Would I, given the choice, have opted to have my jaw clamped shut to ease at least one element of the psychological torture I felt I was going through? Perhaps removing the temptation of eating a whole pizza would free up my brain to freak out about something else? Could I have been the edge case that trumped the wave of anger about this barbaric jaw clamping device?
I stood in my kitchen one night during the “opti-phase” and cried as I wrestled with that exact temptation. I feared never being able to eat a pizza again. I didn’t want to eat another vegetable or sip down the sickly sweet shakes no matter how much I pretended it was a Frappuccino.
But it’s in contemplating this very battle with Satan’s pizza that the wheels come off this idea of what might be the university’s edge case.
You will not meet a bariatric surgery patient, pre or post, who doesn’t talk about “head stuff”, mindset or the surgery being a tool. These are the phrases that bounce around support groups. They are given to us by the health professionals we interact with before and after surgery. The underlying implication is that while the surgery is the very best tool we have for a reset and a second chance at developing a different relationship with our bodies and the world around us, there is work to be done. It is not a quick fix. It requires commitment and a big shift in the thinking that brought us to their doors in the first place. I saw and still see a psychologist, a counsellor, a dietician and my surgeon. I involved my family and friends. I have chosen to be open about it.
The physical restriction created by the surgery gave me a flying start for sure – I could only eat a quarter of a cup of food for three months – but in all my dealings with the army of people involved in my care, the name of the game has always been about bringing me back to a place where I enjoyed food and ridding me of the restrictive diet mentality. To free me from a binge, starve, binge cycle. To deliver me to a promised land where I could question and understand the forces that work to completely fuck up our relationship with our bodies and the food we put in it. To equip me to unpick this stuff for the rest of my life from a place of peace and strength. That is the work you have to do and very often, the first time you realise it, is in those first few weeks on your awful Opti diet.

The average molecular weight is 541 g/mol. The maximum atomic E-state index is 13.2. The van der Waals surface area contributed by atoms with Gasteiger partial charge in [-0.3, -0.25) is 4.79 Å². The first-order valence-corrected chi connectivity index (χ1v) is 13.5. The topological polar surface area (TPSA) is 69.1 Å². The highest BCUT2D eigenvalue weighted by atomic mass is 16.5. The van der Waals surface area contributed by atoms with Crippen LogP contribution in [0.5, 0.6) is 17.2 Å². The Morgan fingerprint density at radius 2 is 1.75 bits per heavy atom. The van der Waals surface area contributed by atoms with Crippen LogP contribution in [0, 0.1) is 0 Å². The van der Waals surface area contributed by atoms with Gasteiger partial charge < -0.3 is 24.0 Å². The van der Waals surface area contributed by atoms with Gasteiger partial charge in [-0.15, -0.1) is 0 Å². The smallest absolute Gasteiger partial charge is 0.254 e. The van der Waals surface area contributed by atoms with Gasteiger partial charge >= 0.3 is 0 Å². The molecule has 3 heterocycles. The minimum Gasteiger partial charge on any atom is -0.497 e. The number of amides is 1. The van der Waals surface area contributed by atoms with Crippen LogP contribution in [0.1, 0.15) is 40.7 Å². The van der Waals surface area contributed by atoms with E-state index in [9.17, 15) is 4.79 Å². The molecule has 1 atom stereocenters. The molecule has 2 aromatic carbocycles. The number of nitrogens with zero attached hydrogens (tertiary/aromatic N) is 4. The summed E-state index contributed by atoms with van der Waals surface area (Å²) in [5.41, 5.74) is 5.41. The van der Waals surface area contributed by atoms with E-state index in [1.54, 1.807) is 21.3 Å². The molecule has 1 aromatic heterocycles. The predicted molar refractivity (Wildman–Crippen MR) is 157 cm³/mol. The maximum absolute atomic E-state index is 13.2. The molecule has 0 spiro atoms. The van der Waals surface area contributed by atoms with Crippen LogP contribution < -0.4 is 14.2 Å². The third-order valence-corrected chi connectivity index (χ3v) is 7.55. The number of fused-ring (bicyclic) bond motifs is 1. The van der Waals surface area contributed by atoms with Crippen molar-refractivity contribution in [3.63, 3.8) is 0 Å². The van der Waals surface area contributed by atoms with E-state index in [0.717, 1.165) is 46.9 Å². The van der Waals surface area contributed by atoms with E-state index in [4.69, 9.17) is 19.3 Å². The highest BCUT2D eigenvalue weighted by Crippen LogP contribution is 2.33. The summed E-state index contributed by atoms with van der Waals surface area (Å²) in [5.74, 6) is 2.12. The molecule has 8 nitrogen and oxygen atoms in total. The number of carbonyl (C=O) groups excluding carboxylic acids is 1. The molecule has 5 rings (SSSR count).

Beyond the lack of longevity in this study to truly test whether this “kickstart” is really all you’ve been waiting for on your road to peace and strength and the fact it ignores the aforementioned “work” that it really takes, the idea that physically restricting someone to a liquid diet by clamping their jaw shut ignores so many of the causes of obesity, it’s not funny.
The press release cites compliance as the main barrier to “successful weight loss”. Never mind poverty, living conditions, working long hours in sedentary jobs or the freedom given to Big Food Inc to load supermarkets with yet another stupid food mash up or plant a McDonald’s on every corner.
Never mind the increasingly individual and isolated lives we lead, away from communities, tradition and communal food sources.
Never mind the several multibillion-dollar industries that are designed to warp every single thought we have about bodies and profit from the wreckage.
Never mind the complex metabolic and hormonal science that now underpins most thinking about weight gain and loss.
The thing is, they tried wiring jaws shut in the 1970s and 80s as a weight loss solution and most people gained the weight back.
Even as I attempt to muster up the most generous read of this device as someone who might understand the edge case for it, a short term way for people to lose weight ahead of surgery, bariatric or otherwise, its tone, announcing the device as a way to “help fight the global obesity epidemic” and the suggestion it may “obviate” the need for surgery, reveals a whole lot of wonky thinking that needs to be put to bed.
It fails the sniff test because it endorses and celebrates debunked ideas about obesity and takes us back to the unhelpful position of believing that willpower and restriction are all that’s required to lose weight.
Even if you successfully lose the 6.3kg in two weeks as the seven trial participants did (all women, all of European ethnicity) and even if that kick starts you on a journey to making habit changes, you’re going to need a whole lot more than restriction and willpower to stay on a road that makes you feel healthy and happy.
Just ask any bariatric surgery patient. We got the gold standard of kickstarts and most of us still need ongoing care and guidance to remain in a place that allows us to counter years of screwed up thinking, the obesogenic environment we all have to live in, and the attitudes perpetuated by this jaw-clamping device and its hubristic reappearance.
Thankfully I am not muzzled as June was, nor are the experts on this complex subject. Something tells me they may have more to say on this matter. The jaws are unwired and the floor is open.